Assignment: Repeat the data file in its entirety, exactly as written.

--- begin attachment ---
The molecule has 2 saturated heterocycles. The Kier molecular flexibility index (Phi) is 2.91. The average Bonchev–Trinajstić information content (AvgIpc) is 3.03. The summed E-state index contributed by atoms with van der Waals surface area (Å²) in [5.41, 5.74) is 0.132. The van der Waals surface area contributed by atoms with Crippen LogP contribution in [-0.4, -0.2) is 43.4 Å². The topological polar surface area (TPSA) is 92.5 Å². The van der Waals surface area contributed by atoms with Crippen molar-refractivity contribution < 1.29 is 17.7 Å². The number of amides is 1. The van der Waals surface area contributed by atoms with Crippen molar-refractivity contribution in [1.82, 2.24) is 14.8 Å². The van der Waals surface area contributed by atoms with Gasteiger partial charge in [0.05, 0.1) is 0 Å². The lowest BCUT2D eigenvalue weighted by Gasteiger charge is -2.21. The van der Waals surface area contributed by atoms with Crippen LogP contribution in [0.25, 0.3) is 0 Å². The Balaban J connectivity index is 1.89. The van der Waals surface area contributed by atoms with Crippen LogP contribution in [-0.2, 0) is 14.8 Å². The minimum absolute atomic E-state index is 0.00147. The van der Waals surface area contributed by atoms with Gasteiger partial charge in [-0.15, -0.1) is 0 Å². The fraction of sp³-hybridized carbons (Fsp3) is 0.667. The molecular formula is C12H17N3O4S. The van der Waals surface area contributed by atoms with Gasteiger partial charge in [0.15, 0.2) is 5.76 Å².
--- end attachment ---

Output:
The molecule has 2 saturated heterocycles. The Kier molecular flexibility index (Phi) is 2.91. The average Bonchev–Trinajstić information content (AvgIpc) is 3.03. The summed E-state index contributed by atoms with van der Waals surface area (Å²) in [5.41, 5.74) is 0.132. The van der Waals surface area contributed by atoms with Crippen LogP contribution in [-0.4, -0.2) is 43.4 Å². The topological polar surface area (TPSA) is 92.5 Å². The van der Waals surface area contributed by atoms with Crippen molar-refractivity contribution < 1.29 is 17.7 Å². The number of amides is 1. The van der Waals surface area contributed by atoms with Crippen molar-refractivity contribution in [1.82, 2.24) is 14.8 Å². The van der Waals surface area contributed by atoms with Gasteiger partial charge in [0.05, 0.1) is 0 Å². The lowest BCUT2D eigenvalue weighted by Gasteiger charge is -2.21. The van der Waals surface area contributed by atoms with Crippen LogP contribution in [0.25, 0.3) is 0 Å². The Balaban J connectivity index is 1.89. The van der Waals surface area contributed by atoms with Crippen LogP contribution in [-0.2, 0) is 14.8 Å². The minimum absolute atomic E-state index is 0.00147. The van der Waals surface area contributed by atoms with Gasteiger partial charge in [-0.15, -0.1) is 0 Å². The fraction of sp³-hybridized carbons (Fsp3) is 0.667. The molecular formula is C12H17N3O4S. The van der Waals surface area contributed by atoms with Gasteiger partial charge in [0.15, 0.2) is 5.76 Å².